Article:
In terms of content notes, I would give this warning:  Topics that are potentially sensitive to those in recovery are brought up:  mostly grappling with drug and alcohol abuse, as well as self-injury and family issues / rejection.  Also, we follow along as Ben and his housemate move forward with getting top surgery with Dr. Garramone in Florida.

I’d say catch this movie if you can!  Although it didn’t really speak to me the first time, I came around to really like it!


1 year post-op (top surgery)

With everything else that’s been going on lately, I completely forgot that my one year anniversary was on June 1st.  I think I was aware on some level, because I’ve been super vocal with my spouse, the past few days, about where I’m at with this process.  So I’ll try to distill those diatribes into something that  makes sense!

Most importantly, within the past few weeks, I would say I have grown increasingly more comfortable with the off-beat sensations that I have going on.  Nothing is painful, per-se, but there’s still a lot of tenderness.  I am finally OK with my spouse resting her head there without warning, and in addition, I’ve realized that the more I ignore/avoid that area of my body, the more it will stagnate.  ???  (That’s just a hypothesis, but I hope there’s some truth to that – I’ve been trying to actively “manhandle” some spots, in the hopes that’ll promote more nerve growth, haha.)

I am over the disappointment of it not being picture perfect.  At first I was angry with the surgeon (Dr. Rumer).  I held onto this anger for a long time.  But, as I noted at 6 months, I had been poking and prodding around my rib-cage a lot more, and I came to the conclusion that my bone structure is asymmetrical, and she (the surgeon) had to work around those idiosyncracies, and in the end, I think she did her best.  I’m sure it would have looked more even if I had gone with DI, but peri was one of the things I was not negotiating on.  I already have scarring on my chest, from my self-injuring behavior years ago, and I really wanted no additional scarring, if possible.  And that was accomplished.  (Aside from my drain holes – those scars are still visible!!!)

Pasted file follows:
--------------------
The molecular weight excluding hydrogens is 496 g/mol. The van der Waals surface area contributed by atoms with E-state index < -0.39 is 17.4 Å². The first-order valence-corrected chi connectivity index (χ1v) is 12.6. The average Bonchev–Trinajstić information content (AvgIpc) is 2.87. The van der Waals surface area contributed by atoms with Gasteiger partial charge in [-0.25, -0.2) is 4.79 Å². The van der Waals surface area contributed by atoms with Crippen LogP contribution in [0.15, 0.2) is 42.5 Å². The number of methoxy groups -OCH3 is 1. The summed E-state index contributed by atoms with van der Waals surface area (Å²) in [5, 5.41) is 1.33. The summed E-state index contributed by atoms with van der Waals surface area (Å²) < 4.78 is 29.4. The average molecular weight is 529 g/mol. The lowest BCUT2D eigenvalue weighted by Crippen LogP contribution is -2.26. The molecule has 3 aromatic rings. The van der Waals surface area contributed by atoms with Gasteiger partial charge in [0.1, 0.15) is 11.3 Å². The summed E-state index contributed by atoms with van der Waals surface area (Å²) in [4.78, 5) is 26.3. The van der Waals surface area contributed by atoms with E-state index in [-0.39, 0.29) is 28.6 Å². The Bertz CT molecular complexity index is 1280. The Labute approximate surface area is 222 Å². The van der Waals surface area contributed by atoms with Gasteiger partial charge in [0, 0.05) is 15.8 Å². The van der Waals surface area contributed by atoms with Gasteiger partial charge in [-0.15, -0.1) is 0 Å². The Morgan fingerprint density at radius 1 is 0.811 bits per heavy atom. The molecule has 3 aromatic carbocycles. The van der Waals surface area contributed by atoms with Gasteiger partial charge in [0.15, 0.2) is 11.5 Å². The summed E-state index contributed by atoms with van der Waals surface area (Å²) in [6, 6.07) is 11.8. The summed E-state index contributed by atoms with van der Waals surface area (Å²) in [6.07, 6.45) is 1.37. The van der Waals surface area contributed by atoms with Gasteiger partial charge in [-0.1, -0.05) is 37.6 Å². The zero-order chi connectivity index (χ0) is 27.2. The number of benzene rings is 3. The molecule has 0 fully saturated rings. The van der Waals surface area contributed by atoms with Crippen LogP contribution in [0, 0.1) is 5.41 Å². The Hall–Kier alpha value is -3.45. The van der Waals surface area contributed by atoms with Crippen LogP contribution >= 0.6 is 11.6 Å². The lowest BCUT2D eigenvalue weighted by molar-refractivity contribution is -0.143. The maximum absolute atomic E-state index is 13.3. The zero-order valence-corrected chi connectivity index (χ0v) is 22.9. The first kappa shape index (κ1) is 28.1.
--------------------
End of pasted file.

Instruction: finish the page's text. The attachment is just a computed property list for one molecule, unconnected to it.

My nipples, I believe, can be “tweaked,” (haha) for sure.  They look like they got shrunk and melted on – I think a different surgeon can really change the size and shape and it’ll make me much happier.  I am not going with Dr. Rumer any-further.  I was supposed to have my one year appointment either in person or over skype, on Thursday, but I cancelled it all together.  I am done, and am only now looking ahead to revisions.  The appt. wasn’t even going to be with the surgeon – just a nurse-practitioner, like I did over skype at 1 months, 3 months, 6 months, etc.  I’m done.

I am grateful that insurance reimbursed a large part of it – I really didn’t think I stood a chance with that.

And, just to wrap up, I want to reiterate how important this step was for me:  It’s not just that now I can wear tighter shirts and I don’t have to consider whether to bind or not, etc.  It has really affected my self-esteem, self-perception, and social comfort.  When I get dressed, I am excited to see how the shirt falls now – does it accentuate my pecs (which are now one of my favorite parts of my body), can I layer things in an interesting way, can I wear this as an open shirt and consider wearing a necklace as well?… etc.  Sometimes I will wear two outfits in one day, just to try out new-to-me fashions!

I told my spouse the other day that I used to just feel dumpy all the time, and she was shocked – she said I never looked dumpy.  Now it’s the opposite – I feel snazzy!